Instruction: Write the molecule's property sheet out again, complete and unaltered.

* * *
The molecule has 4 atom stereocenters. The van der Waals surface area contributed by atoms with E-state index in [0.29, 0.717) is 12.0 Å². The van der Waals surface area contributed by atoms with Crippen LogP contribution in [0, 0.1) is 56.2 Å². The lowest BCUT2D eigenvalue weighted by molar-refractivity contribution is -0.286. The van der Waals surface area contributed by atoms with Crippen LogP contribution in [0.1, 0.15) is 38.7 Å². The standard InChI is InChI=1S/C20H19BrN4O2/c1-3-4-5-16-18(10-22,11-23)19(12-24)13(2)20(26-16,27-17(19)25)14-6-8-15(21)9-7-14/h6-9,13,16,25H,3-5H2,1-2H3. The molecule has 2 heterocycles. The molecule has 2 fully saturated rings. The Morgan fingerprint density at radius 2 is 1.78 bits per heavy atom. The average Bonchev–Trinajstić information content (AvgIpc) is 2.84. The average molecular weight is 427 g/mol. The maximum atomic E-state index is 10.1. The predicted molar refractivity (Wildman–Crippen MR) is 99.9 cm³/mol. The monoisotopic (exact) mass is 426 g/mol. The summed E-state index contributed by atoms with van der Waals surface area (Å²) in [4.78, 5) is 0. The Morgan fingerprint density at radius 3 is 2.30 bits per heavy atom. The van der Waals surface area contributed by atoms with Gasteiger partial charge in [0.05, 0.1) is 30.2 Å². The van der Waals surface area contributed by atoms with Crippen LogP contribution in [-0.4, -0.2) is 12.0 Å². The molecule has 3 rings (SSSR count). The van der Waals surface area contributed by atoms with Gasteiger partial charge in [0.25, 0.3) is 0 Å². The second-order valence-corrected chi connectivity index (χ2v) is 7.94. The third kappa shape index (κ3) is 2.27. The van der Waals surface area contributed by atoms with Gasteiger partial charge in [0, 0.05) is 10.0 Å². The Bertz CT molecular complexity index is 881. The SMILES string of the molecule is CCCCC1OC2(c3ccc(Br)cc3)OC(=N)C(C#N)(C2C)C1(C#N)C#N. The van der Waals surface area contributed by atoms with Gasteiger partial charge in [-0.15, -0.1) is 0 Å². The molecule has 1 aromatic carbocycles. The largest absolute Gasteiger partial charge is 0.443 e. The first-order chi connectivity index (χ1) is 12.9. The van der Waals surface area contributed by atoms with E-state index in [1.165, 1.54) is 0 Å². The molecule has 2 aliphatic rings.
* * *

The molecule has 4 atom stereocenters. The van der Waals surface area contributed by atoms with E-state index in [0.29, 0.717) is 12.0 Å². The van der Waals surface area contributed by atoms with Crippen LogP contribution in [0, 0.1) is 56.2 Å². The lowest BCUT2D eigenvalue weighted by molar-refractivity contribution is -0.286. The van der Waals surface area contributed by atoms with Crippen LogP contribution in [0.1, 0.15) is 38.7 Å². The standard InChI is InChI=1S/C20H19BrN4O2/c1-3-4-5-16-18(10-22,11-23)19(12-24)13(2)20(26-16,27-17(19)25)14-6-8-15(21)9-7-14/h6-9,13,16,25H,3-5H2,1-2H3. The molecule has 2 heterocycles. The molecule has 2 fully saturated rings. The Morgan fingerprint density at radius 2 is 1.78 bits per heavy atom. The average Bonchev–Trinajstić information content (AvgIpc) is 2.84. The average molecular weight is 427 g/mol. The maximum atomic E-state index is 10.1. The predicted molar refractivity (Wildman–Crippen MR) is 99.9 cm³/mol. The monoisotopic (exact) mass is 426 g/mol. The summed E-state index contributed by atoms with van der Waals surface area (Å²) in [4.78, 5) is 0. The Morgan fingerprint density at radius 3 is 2.30 bits per heavy atom. The van der Waals surface area contributed by atoms with Gasteiger partial charge in [0.05, 0.1) is 30.2 Å². The van der Waals surface area contributed by atoms with Crippen LogP contribution in [-0.4, -0.2) is 12.0 Å². The molecule has 3 rings (SSSR count). The van der Waals surface area contributed by atoms with Gasteiger partial charge in [0.25, 0.3) is 0 Å². The second-order valence-corrected chi connectivity index (χ2v) is 7.94. The third kappa shape index (κ3) is 2.27. The van der Waals surface area contributed by atoms with Gasteiger partial charge in [0, 0.05) is 10.0 Å². The Bertz CT molecular complexity index is 881. The SMILES string of the molecule is CCCCC1OC2(c3ccc(Br)cc3)OC(=N)C(C#N)(C2C)C1(C#N)C#N. The van der Waals surface area contributed by atoms with Gasteiger partial charge in [-0.15, -0.1) is 0 Å². The molecule has 1 aromatic carbocycles. The largest absolute Gasteiger partial charge is 0.443 e. The first-order chi connectivity index (χ1) is 12.9. The van der Waals surface area contributed by atoms with E-state index in [1.165, 1.54) is 0 Å². The molecule has 2 aliphatic rings.